“Putting it on paper, just the process of identifying the part of the list that allows you to stay is a pretty good exercise to go through to determine whether or not you’re eligible to remain open or partly open,” Fowler said. “If you choose to remain open, then there are some practices you also have to adhere to in the executive order, and then you have to ask yourself, ‘If something went wrong, could I feel confident and comfortable that I was following all of the best practices, that I was really taking care of any employees that were remaining at work?’”

Both Calley and Fowler also expressed frustration about the varying degrees across the state in how the executive order is enforced.

In Oakland County, for example, the county executive this week said businesses there would face tighter restrictions, according to reports.

The state has “been a little unclear” about enforcement, Fowler said.

Guidance from the state has been to “use your best judgment, nobody’s coming after you,” he said. “And then we see on the other hand some enforcement activities that make us a little nervous.”

The order follows federal Department of Homeland Security guidance released last week that defines “critical infrastructure workers” as those in health care and public health; law enforcement, public safety and first responders; food and agriculture; energy; water and wastewater; transportation and logistics; public works; communications and I.T. (including the news media); critical manufacturing; hazardous materials; financial services; chemical supply chains and safety; and defense industrial base.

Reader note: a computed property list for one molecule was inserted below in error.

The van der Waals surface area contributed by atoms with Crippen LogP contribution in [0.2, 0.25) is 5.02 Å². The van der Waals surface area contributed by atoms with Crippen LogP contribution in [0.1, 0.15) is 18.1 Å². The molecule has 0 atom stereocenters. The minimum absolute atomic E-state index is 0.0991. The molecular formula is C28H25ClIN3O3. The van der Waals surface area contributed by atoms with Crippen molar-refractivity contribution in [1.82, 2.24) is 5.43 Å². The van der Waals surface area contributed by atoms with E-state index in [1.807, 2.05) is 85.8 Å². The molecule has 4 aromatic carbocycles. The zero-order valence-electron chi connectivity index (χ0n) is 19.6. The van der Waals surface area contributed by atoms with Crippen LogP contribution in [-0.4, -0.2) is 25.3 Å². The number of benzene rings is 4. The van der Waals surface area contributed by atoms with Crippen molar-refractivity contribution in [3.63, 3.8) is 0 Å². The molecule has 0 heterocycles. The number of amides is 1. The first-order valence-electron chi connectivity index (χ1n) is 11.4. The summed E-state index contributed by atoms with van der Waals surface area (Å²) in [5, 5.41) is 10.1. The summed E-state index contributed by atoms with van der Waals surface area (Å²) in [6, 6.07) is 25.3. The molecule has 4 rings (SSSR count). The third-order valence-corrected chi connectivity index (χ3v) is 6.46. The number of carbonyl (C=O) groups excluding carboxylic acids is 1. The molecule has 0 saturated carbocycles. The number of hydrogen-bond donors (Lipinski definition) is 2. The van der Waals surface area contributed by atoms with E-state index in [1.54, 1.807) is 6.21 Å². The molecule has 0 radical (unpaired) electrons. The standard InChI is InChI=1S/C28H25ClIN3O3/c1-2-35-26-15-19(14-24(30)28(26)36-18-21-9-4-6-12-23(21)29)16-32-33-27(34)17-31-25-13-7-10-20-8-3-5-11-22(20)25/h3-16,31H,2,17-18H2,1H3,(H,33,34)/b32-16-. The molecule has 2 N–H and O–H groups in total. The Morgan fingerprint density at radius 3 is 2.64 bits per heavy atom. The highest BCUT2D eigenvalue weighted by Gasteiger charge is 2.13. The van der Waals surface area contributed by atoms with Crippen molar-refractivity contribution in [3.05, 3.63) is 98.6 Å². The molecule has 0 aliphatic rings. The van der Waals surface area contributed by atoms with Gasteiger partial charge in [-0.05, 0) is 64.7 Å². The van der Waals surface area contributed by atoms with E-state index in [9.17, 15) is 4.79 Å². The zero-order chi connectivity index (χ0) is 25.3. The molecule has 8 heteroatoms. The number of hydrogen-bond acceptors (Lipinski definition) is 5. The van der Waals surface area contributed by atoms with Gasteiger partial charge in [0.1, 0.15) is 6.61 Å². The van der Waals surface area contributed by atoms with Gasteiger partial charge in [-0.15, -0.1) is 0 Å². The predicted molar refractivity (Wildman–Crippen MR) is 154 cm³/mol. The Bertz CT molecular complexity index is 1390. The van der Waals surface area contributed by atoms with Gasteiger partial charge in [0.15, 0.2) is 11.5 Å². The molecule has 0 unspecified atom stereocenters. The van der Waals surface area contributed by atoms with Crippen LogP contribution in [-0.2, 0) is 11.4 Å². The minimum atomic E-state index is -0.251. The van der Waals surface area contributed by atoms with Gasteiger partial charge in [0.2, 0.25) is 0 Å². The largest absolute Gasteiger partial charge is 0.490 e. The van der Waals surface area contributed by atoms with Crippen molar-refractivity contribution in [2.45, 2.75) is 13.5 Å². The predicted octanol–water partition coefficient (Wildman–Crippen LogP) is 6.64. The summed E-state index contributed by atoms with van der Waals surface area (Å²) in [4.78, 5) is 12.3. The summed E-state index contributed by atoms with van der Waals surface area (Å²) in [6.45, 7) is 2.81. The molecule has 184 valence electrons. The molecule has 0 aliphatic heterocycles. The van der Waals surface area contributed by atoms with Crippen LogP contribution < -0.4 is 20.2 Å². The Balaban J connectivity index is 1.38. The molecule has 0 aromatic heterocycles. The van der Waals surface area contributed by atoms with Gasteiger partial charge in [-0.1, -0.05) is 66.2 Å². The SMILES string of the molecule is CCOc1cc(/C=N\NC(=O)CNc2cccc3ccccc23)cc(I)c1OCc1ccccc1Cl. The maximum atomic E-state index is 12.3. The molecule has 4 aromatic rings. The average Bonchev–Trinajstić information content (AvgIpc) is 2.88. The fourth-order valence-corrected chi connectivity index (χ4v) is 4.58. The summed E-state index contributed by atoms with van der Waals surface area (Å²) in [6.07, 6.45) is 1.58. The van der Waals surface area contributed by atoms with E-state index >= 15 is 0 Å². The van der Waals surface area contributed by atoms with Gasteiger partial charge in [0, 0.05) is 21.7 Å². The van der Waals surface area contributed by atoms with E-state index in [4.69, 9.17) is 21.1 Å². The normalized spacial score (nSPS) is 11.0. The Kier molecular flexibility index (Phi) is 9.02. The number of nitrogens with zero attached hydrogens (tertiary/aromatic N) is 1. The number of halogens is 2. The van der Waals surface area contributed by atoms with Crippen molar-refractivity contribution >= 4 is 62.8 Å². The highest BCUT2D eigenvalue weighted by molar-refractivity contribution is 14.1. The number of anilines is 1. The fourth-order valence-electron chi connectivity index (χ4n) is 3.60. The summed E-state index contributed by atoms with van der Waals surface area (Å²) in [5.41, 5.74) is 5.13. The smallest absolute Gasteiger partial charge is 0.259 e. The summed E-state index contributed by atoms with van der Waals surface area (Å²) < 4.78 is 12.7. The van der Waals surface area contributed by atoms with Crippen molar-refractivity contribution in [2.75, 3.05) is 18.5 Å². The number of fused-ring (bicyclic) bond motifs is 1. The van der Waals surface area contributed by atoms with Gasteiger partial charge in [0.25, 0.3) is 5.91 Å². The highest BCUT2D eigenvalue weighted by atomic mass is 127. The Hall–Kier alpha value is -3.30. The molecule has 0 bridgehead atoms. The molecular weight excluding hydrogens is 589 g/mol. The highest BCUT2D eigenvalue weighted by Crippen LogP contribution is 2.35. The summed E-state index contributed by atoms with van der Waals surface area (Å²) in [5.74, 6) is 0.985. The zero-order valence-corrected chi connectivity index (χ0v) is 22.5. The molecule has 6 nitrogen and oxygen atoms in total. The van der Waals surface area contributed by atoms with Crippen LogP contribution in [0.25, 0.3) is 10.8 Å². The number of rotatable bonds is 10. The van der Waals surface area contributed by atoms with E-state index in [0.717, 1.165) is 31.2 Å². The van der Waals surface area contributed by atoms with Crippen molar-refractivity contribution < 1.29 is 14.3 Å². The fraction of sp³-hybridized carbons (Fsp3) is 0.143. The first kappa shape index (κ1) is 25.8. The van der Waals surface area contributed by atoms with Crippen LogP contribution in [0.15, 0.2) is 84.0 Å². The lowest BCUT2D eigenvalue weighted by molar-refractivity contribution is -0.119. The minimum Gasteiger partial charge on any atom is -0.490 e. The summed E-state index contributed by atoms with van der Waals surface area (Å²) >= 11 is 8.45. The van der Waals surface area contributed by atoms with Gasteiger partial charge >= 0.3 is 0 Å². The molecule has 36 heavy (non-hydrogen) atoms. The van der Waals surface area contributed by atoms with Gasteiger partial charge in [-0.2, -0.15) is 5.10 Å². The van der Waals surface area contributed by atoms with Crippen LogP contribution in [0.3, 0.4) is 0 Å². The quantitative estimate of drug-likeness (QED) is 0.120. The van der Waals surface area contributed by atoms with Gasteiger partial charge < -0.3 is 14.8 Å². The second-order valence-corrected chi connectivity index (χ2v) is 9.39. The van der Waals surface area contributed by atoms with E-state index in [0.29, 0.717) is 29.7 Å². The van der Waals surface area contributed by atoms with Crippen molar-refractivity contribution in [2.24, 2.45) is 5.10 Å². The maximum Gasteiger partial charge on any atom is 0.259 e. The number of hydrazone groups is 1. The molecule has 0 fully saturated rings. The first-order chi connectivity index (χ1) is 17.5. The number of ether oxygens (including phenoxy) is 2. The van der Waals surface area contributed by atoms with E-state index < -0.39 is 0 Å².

Under the order, grocery stores, convenience stores, gas stations and pharmacies as well can remain open.

“It’s complicated enough. How in the world would a local sheriff know whether you are a ‘critical infrastructure business’ or not?” Fowler said. “Even if they are very familiar with the Homeland Security list, they don’t know the rationale and whether or not it’s a worthy rationale, given what that business does. Only the business will know that for the time being.”

Michigan Attorney General Dana Nessel on Wednesday said complaints over suspected violations of the executive order should go to local law enforcement.

Nessel said in a news release that anyone seeking interpretation of an executive order should first review those orders and the FAQs listed on the states website. Further information is on the Attorney General website.

“The orders are in place to protect the public health and welfare of Michigan’s residents, and consequences will result to those found to be in willful violation,” Nessel said.

Requests for an interpretation of an executive order can also be made via email at  [email protected]

Replies to inquiries will likely take some time as the Attorney General’s “office discusses them with the governor’s office for a final determination.”

“This situation is fluid and rapidly changing, and we appreciate your patience,” Nessel said. “We’re all in this together and we are counting on every resident to do everything they can to stay safe, stay healthy and stay home.”